CAN MONETARY POLICY INFLUENCE LONG-TERM INTEREST RATES? IT DEPENDS

Authors

  • DAVID BECKWORTH,

    1. Beckworth: Assistant Professor, Department of Finance and Economics, Texas State University-San Marcos, San Marcos, TX 78666. Phone 512-245-6067, Fax 512-245-3089, E-mail db52@txstate.edu
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  • KENNETH P. MOON,

    1. Moon: Associate Professor, Department of Finance and Economics, Texas State University-San Marcos, San Marcos, TX 78666. Phone 512-245-6659, Fax 512-245-3089, E-mail kmoon@txstate.edu
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  • J. HOLLAND TOLES

    1. Toles: Senior Lecturer, Department of Finance and Economics, Texas State University-San Marcos, San Marcos, TX 78666. Phone 512-245-3242, Fax 512-245-3089, E-mail ht04@txstate.edu
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    • We would like to acknowledge the editor, two referees, and Josh Hendrickson for helpful comments. All remaining errors are our own.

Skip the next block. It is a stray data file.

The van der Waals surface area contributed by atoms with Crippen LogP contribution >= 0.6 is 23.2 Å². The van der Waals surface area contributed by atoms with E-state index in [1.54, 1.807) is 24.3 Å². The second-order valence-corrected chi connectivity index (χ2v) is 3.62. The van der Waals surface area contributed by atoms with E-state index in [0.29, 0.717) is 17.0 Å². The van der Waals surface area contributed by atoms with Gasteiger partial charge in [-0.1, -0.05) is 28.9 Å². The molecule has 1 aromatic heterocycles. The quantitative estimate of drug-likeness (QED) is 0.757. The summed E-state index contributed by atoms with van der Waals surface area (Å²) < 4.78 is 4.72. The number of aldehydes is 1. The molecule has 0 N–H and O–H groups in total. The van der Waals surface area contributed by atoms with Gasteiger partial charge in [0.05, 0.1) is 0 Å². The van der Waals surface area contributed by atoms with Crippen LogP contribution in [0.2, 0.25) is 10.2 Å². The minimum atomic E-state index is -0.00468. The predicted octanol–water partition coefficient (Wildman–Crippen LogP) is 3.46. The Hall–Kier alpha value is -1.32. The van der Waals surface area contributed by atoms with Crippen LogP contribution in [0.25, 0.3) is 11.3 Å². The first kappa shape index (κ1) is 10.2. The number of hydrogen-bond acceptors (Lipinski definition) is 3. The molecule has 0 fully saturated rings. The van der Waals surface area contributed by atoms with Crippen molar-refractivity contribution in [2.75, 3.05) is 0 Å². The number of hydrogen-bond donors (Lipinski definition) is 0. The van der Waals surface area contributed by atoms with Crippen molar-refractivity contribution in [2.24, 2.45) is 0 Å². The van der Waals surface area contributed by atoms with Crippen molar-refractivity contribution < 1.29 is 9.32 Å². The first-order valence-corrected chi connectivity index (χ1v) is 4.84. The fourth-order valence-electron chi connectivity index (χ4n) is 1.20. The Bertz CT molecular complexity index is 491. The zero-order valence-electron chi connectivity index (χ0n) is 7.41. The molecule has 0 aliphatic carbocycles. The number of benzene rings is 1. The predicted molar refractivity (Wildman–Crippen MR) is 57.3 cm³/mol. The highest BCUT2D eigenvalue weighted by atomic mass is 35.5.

Abstract

Can monetary policy influence long-term interest rates? Studies that have tackled this question using vector autoregressions (VARs) generally find that monetary policy's influence on long-term interest rates is small and often statistically insignificant. Other studies, however, using a single-equation approach, have found a robust relationship. Our study sheds new light on this question by estimating the effect of monetary policy shocks on long-term interest rates in a VAR with long-run monetary neutrality restrictions. We find that U.S. monetary policy can strongly influence long-term interest rates, but only when the Federal Reserve has inflation-fighting credibility and is able to firmly anchor inflationary expectations. (JEL E43, E51, E52)

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